Debt collector warned for likely harassment, coercion, misleading claims

An account director of a debt collection company and the company have both been warned by the Commerce Commission over information given to debtors and for conduct which the Commission considers was likely to be harassment and/or coercion.

The warnings were sent to Twenty Five Station Limited (TFS) which is now in liquidation and John Stuart Campbell who was its Account Director. TFS traded as Law Debt Collection.

The Commerce Commission received a number of complaints about TFS and its operations in South Auckland.

In the Commission’s view, Mr Campbell and TFS were likely to have breached the Fair Trading Act 1986 by providing incorrect information to debtors in connection with debts and listings with credit reference agencies and by engaging in conduct in relation to one person that was likely to be harassment and/or coercion.

Mr Campbell and TFS told debtors:

  • their names would be listed with credit reference agencies such as “National Credit Data Base” and “Credit Reference Association” which do not exist.
  • they had been listed with a credit reference agency when they had not.
  • they were liable for court costs when a court had not awarded any costs.

“The Commission considers that, as a result of Mr Campbell and TFS’s conduct, debtors were likely to have been misled that an adverse credit listing had been lodged against them when it had not and that they had no time to dispute the debt. We consider they were also likely to have been misled about where they could go to check their credit status and whether they were required to pay costs,” said Commission Chair Anna Rawlings.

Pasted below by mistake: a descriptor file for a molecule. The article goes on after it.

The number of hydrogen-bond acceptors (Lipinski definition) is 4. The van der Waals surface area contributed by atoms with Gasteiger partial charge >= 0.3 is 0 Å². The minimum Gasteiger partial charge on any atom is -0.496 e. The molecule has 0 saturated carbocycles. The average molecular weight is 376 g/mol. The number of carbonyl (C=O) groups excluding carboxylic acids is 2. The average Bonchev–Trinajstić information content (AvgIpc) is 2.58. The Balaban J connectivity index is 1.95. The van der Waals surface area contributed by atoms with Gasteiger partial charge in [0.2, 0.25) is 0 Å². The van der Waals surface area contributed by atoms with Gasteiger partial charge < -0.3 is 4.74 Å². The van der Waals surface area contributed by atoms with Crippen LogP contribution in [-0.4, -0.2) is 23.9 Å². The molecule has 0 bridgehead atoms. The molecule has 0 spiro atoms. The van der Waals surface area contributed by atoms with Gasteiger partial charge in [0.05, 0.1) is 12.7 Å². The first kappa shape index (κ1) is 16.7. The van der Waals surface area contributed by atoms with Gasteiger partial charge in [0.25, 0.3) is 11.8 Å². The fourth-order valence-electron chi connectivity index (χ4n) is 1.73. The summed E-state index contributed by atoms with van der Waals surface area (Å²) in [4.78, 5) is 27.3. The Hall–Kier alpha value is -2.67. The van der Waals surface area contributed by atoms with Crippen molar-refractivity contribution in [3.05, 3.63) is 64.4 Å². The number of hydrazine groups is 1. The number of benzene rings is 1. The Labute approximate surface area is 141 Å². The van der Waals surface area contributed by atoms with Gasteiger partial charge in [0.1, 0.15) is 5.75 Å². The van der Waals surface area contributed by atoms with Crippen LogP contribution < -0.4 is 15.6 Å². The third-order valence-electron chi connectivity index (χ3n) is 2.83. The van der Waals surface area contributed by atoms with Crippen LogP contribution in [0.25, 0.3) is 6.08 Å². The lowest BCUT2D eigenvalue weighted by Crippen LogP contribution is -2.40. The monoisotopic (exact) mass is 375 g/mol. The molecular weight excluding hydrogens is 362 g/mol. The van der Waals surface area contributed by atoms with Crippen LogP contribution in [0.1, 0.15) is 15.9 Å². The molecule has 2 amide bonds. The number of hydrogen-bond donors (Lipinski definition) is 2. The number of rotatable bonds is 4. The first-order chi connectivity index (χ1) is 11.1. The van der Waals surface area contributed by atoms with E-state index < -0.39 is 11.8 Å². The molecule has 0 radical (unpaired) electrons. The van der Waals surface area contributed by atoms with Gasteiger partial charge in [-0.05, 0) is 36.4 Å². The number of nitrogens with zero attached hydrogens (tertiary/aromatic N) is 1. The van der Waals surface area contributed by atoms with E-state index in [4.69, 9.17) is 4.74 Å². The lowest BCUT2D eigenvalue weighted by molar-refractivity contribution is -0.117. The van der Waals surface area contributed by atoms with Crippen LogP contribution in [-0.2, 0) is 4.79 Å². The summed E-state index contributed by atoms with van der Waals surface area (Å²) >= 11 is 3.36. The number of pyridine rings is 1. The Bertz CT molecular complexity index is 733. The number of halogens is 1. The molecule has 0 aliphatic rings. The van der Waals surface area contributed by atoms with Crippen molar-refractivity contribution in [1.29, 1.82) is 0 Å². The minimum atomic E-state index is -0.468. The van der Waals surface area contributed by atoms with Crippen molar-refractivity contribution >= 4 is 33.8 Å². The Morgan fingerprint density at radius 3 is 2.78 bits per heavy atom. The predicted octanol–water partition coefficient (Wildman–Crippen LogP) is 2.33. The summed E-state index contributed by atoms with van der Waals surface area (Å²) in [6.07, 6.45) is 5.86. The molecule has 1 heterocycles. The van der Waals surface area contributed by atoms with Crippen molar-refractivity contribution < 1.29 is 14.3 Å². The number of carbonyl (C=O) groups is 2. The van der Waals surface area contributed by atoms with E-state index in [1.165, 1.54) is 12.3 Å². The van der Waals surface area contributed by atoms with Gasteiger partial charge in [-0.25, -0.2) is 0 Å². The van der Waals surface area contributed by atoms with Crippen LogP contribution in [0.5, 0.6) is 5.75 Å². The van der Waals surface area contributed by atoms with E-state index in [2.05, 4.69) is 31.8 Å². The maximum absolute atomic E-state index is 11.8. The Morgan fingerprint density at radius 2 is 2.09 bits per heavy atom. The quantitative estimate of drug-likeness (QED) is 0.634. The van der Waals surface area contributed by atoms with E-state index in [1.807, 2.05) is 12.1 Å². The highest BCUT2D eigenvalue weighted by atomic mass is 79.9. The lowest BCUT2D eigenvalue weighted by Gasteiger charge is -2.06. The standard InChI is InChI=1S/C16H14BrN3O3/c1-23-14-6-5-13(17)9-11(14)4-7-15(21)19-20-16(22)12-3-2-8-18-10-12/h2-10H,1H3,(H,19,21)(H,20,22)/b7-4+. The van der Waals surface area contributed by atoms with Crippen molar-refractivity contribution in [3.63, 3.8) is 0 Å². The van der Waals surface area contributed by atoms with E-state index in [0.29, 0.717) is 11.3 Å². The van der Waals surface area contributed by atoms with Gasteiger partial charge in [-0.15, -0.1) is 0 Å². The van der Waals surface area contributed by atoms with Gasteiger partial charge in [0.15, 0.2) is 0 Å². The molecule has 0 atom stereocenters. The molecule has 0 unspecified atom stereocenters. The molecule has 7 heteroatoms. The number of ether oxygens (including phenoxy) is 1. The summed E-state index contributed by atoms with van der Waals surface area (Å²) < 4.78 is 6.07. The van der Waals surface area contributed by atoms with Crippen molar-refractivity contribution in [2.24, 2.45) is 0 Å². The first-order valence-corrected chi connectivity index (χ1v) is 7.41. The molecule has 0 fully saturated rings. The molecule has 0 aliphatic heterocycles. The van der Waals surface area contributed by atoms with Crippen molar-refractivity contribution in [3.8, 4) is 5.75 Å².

Mr Campbell and TFS also added debt collection costs to debts when contracts did not allow for that.

Further, in the Commission’s view Mr Campbell and TFS engaged in conduct with one person that was also likely to amount to harassment and/or coercion because of the volume, tone and content of the correspondence, including statements which, in the Commission’s view, were likely to mislead or deceive. That person was told that:

  • he had ignored letters when he had not
  • TFS had listed the debt with a credit reference agency and identified it as not in dispute when the person had disputed the debt
  • if debts were not paid immediately a collector would come to his home or work with a court summons
  • he and his wife would be listed as a “bad payer” with non-existent credit agencies.

As well, some correspondence stated “LAST DATE FOR ACTION” when the date stated was not the last date for action, and it also contained a logo that may have given the impression TFS was connected to the Courts.

“In our view the volume, tone, and content of correspondence with this person was used to intimidate and/or wear him down, so that he paid a debt he disputed. Debt collectors must ensure that their conduct complies with the law and it’s our view that Mr Campbell and TFS did not comply with the law in several ways,” said Ms Rawlings.


Guidance for debt collectors and debtors

The Commission has recently published guidance for debt collectors as well as guidance for debtors.

Warning letters

A warning explains the Commerce Commission’s opinion that the conduct at issue is likely to have breached the law. Only the Courts can decide whether a breach of the law has in fact occurred.

A warning letter is to inform the recipient of the Commission’s view that there has been a likely breach of the law, to suggest a change in the recipient’s behaviour, and to encourage future compliance with the law.

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